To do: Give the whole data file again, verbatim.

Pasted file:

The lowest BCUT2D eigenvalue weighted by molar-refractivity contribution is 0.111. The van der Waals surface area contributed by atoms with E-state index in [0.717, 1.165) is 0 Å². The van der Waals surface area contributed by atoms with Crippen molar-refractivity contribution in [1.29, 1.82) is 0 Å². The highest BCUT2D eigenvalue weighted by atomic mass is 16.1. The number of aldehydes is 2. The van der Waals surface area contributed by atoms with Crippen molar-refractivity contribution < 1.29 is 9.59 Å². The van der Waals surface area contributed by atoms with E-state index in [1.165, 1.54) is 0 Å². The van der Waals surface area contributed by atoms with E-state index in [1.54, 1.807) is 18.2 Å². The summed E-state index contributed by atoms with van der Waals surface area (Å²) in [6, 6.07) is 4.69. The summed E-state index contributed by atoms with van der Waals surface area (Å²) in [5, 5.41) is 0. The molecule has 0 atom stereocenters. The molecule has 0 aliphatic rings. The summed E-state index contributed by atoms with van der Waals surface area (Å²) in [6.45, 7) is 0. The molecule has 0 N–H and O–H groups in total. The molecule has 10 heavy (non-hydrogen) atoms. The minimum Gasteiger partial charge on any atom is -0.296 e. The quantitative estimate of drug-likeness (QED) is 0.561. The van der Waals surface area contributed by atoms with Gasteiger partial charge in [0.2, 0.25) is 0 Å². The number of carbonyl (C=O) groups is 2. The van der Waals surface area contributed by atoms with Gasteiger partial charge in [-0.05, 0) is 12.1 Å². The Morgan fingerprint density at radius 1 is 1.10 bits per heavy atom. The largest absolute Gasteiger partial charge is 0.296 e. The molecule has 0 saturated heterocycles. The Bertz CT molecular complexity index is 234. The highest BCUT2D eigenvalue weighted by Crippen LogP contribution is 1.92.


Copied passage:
The lowest BCUT2D eigenvalue weighted by molar-refractivity contribution is 0.111. The van der Waals surface area contributed by atoms with E-state index in [0.717, 1.165) is 0 Å². The van der Waals surface area contributed by atoms with Crippen molar-refractivity contribution in [1.29, 1.82) is 0 Å². The highest BCUT2D eigenvalue weighted by atomic mass is 16.1. The number of aldehydes is 2. The van der Waals surface area contributed by atoms with Crippen molar-refractivity contribution < 1.29 is 9.59 Å². The van der Waals surface area contributed by atoms with E-state index in [1.165, 1.54) is 0 Å². The van der Waals surface area contributed by atoms with E-state index in [1.54, 1.807) is 18.2 Å². The summed E-state index contributed by atoms with van der Waals surface area (Å²) in [6, 6.07) is 4.69. The summed E-state index contributed by atoms with van der Waals surface area (Å²) in [5, 5.41) is 0. The molecule has 0 atom stereocenters. The molecule has 0 aliphatic rings. The summed E-state index contributed by atoms with van der Waals surface area (Å²) in [6.45, 7) is 0. The molecule has 0 N–H and O–H groups in total. The molecule has 10 heavy (non-hydrogen) atoms. The minimum Gasteiger partial charge on any atom is -0.296 e. The quantitative estimate of drug-likeness (QED) is 0.561. The van der Waals surface area contributed by atoms with Gasteiger partial charge in [0.2, 0.25) is 0 Å². The number of carbonyl (C=O) groups is 2. The van der Waals surface area contributed by atoms with Gasteiger partial charge in [-0.05, 0) is 12.1 Å². The Morgan fingerprint density at radius 1 is 1.10 bits per heavy atom. The largest absolute Gasteiger partial charge is 0.296 e. The molecule has 0 saturated heterocycles. The Bertz CT molecular complexity index is 234. The highest BCUT2D eigenvalue weighted by Crippen LogP contribution is 1.92.